John P. S Shopa Jr
05-24-2007, 06:02 PM
Well, I've been studying up on the "clean drops" demo on the excercise page. I think that video shows me exactly what to do with my feet.
The kick was something new that I thought was the right form. Luckily,it's not habit yet. I was actually consciously kicking my feet back.
I've worked on opening my hips now for a couple workouts and can REALLY feel the difference. When I pull the bar straight past my pelvis, the weight seems to float up to my shoulders. I had to stop and actually think about whether or not I had even used my traps. it was that much easier. There is a big difference when I concentrate on popping my hips out. My best attempted power clean thus far was 215, but with more practice I think I'll be pushing past that now. Now that I've been polishing up a bit I see how sloppy I was on some points. I'll work up the weights on some full cleans next week and post it. Arden, you may be right about my weight being to light. I have a tendency to throw 95 pounds up too high towards my throat. Next time a bit more weight may not give me the luxury of excessive movements.
I really appreciate all the advice... just one more reason I love crossfit!
05-25-2007, 10:02 AM
Regarding the "donkey kick", some coaches preach it other don't, but just about everyone stresses "moving" your feet. I personally think teaching the donkey kick is overkill.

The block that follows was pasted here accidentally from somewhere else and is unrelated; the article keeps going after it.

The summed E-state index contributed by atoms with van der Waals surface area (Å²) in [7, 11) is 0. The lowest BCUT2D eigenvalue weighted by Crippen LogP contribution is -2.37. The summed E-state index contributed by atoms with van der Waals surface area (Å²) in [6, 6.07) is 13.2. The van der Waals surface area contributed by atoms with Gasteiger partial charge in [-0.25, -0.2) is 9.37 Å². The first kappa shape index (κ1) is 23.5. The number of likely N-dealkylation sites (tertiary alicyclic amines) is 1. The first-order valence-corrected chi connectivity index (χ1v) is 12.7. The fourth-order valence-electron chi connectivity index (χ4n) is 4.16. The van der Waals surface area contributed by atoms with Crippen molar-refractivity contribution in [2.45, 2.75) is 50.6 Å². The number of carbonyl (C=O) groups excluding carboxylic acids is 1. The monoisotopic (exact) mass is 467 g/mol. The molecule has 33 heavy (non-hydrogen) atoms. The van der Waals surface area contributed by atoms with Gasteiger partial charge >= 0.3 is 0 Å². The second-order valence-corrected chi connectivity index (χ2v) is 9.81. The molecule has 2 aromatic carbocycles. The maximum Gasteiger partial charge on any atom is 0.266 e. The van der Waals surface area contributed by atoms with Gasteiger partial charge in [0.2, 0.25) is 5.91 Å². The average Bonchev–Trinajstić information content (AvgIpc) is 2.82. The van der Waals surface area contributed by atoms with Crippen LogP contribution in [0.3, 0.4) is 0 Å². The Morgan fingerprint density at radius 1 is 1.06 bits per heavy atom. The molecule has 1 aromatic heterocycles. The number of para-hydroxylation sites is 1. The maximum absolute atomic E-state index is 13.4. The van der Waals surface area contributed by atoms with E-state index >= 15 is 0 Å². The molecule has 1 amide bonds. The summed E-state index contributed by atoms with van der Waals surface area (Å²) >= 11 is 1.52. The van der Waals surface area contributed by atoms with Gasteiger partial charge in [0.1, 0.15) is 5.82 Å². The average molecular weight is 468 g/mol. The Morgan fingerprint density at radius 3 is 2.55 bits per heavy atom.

You basically want to be able to move your feet and displace outward just a bit to get from you pulling/jumping stance to your wider squat stance.
It's kind of like the debate of whether or not to extend the ankles on the second pull. You can emphasize both (donkey kick and ankle extension) in lighter training weights, but with near max attempts neither are very pronounced.
Arden Cogar Jr.
05-30-2007, 10:14 AM
thanks Scott, John, and Veronica.
making sense to me. now time to implement.
All the best,
05-30-2007, 04:29 PM
Sorry to hijack this thread, but here's my take on the Donkey Kick. I think it's a horrible habit. In the lifts (clean, snatch or jerk) the legs should be pushing forcefully down into the floor for as long as possible. Period. That's the only way to lift a heavy weight. The very fact that the feet are coming off the floor that dramatically is a sign that the lifter has ceased pushing down into the floor but has decided instead to dramatically pull his feet up in the opposite direction. Muscularly the lifter has started using the hamstrings as a knee flexor instead of a hip extensor. Thus robbing the hips of power. Not only does that reduce the force production, but it's dangerous. Under heavy loads the safest place for the feet is under the center of mass. Lifting the feet up and back leaves the lifter exposed to a dangerous fall should the lifter not be able to return the feet to ground in time.
Unfortunately, these problems don't resolve themselves under heavier loads. Weight simply masks the problems. It's best to relearn the down and up motion of the lift and the clean drops to fix it up.